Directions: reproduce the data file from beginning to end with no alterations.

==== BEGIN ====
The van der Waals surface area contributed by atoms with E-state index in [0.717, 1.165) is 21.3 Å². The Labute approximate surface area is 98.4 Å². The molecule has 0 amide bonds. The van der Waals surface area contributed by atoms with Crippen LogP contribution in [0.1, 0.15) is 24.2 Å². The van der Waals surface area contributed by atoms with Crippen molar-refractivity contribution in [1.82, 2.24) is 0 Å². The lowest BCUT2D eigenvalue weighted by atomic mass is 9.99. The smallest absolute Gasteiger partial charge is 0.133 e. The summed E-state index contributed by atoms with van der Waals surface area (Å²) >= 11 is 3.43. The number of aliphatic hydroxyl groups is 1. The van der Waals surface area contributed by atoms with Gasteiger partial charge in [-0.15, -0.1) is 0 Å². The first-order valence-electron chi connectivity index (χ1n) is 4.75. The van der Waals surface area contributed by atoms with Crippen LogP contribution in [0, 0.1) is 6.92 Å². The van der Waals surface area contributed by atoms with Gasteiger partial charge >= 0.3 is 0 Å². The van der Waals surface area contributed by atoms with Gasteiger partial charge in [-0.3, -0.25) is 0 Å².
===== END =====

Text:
The van der Waals surface area contributed by atoms with E-state index in [0.717, 1.165) is 21.3 Å². The Labute approximate surface area is 98.4 Å². The molecule has 0 amide bonds. The van der Waals surface area contributed by atoms with Crippen LogP contribution in [0.1, 0.15) is 24.2 Å². The van der Waals surface area contributed by atoms with Crippen molar-refractivity contribution in [1.82, 2.24) is 0 Å². The lowest BCUT2D eigenvalue weighted by atomic mass is 9.99. The smallest absolute Gasteiger partial charge is 0.133 e. The summed E-state index contributed by atoms with van der Waals surface area (Å²) >= 11 is 3.43. The number of aliphatic hydroxyl groups is 1. The van der Waals surface area contributed by atoms with Gasteiger partial charge in [-0.15, -0.1) is 0 Å². The first-order valence-electron chi connectivity index (χ1n) is 4.75. The van der Waals surface area contributed by atoms with Crippen LogP contribution in [0, 0.1) is 6.92 Å². The van der Waals surface area contributed by atoms with Gasteiger partial charge >= 0.3 is 0 Å². The van der Waals surface area contributed by atoms with Gasteiger partial charge in [-0.3, -0.25) is 0 Å².